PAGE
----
Sunday, April 15, 2007

Peter's scarf

I made a scarf for Peter, one of the professors I work with, and it turned out even better than I thought it would.

Of all the people I know, Peter talks the most about death and mortality. Perhaps it's because he's Hungarian. Perhaps it's because he was a Jewish boy in Budapest during Nazi occupation. Perhaps it's just how he is. Here is an example of our conversations last spring (we had many little talks like this one):

Peter: Do you think I will make it through lecture today?

Me: Of course! Why not?

Peter: Well, you never know. I may open my mouth and the words may be gone.

Me: I'm sure you'll be fine.

Peter: Do you think that this problem with my voice is cancer?

Me: Your doctor said it's nodes on your vocal cords. How are you feeling otherwise?

Peter: Fine. But, we all must die. I think it's cancer.

He was right. Shortly after his diagnosis I asked Peter if he would like a scarf, but he didn't want me to knit him something until his health was better. I listened to Peter's request that I wait until he "survived" and put his scarf on a list of projects for later.


After treatment during the summer and a leave of absence in fall, Peter taught again in winter, and I was his TA again. He's recovered quite well, and I decided that his 70th birthday this month would be a good occasion to give him a scarf. He seemed very happy when I presented his gift, and was happy to model for my blog. He said, "Amanda, if I can lecture in front of 300 students, why would I worry about my picture on the internet?"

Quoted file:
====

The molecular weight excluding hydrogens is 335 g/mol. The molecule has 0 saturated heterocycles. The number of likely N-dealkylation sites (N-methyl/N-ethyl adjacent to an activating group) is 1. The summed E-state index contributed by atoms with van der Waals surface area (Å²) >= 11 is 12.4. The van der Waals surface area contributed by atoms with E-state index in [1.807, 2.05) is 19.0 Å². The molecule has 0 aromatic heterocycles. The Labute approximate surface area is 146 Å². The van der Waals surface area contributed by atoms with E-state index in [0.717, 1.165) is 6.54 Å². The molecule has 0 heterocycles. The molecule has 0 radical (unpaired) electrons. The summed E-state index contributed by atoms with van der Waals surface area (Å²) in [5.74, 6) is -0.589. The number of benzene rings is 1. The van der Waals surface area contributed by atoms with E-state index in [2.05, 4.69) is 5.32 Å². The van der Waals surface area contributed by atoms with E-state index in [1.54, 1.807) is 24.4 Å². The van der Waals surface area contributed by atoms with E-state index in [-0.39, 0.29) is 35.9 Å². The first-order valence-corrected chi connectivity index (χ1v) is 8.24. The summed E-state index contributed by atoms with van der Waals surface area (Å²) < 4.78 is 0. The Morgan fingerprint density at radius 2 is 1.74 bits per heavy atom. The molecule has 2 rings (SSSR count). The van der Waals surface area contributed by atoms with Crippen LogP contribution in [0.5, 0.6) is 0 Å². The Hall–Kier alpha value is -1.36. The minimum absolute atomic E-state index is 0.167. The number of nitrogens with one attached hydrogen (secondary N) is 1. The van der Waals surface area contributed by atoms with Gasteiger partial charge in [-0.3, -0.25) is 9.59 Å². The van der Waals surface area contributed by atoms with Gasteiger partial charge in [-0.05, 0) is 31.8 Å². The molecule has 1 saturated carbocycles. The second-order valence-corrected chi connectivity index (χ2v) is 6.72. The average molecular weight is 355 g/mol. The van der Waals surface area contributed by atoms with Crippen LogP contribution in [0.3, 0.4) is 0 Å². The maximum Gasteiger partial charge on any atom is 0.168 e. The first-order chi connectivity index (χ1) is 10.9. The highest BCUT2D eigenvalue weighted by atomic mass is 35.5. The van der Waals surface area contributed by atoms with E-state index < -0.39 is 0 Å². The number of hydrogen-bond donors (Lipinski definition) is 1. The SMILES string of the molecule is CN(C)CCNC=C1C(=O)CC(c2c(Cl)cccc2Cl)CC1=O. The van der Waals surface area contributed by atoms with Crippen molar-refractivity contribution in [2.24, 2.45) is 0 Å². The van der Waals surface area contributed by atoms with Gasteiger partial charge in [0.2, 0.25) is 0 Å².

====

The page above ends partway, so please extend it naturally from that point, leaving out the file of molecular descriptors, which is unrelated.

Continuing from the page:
Scarf Details:

The scarf itself is made from Cascade 220. I cast on about 320 stitches and just knit, knit, knit away in the symmetrical stripe pattern.

As a design element I incorporated the "wrong side" of the garter at color changes on both sides of the scarf. Thus, it doesn't have a "wrong side."

Also, it was important to me to have both edges as similar as possible. So, I used "EZ's Sewn Bind-Off" (Elizabeth Zimmerman was a knitting genius!) to make the cast-off edge less obvious, and it worked like a charm. Several experienced knitters haven't been able to tell which edge was my cast-on and which was my cast-off!

The fringe was made by cutting the yarn and reattaching it at the end of each row, creating an instant fringe and eliminating the need to hide ends. I originally planned on trimming the ends to make a more even fringe, but several friends told me that they really liked the uneven look. So, I left it as it was.

I'm really happy with the finished scarf and will definitely use this technique again!

7 comments:

Jenny said...

I think that Peter is my favorite of your professors. I would like to meet him sometime. Perhapse he could come to my show in June?

I love you Panda!

quixote said...

That's such an adorable picture of Peter :-) Great-lookin' scarf. You can tell he loves it.

SmileSleep said...

Why is it that I have to climb 1,000 mountains to get to you and all you have to do is smile to get to me?

^_^ Laughter linked to health, happiness ^_^

Amanda said...

I think the comment from SmileSleep is an add. How odd. I've never gotten one before. I think I'll just leave it because it's an interesting anomaly.

elan said...

Isn't it lovely to know your work will be valued.

JulieFrick said...

Tell Peter he looks devilishly handsome in that photo. The scarf is wonderfully "manly" and professorial, to boot.

Desiknitter said...

What a lovely post! And a very handsome historian wearing a beautiful scarf. I also liked his comment about the 300 students and the internet.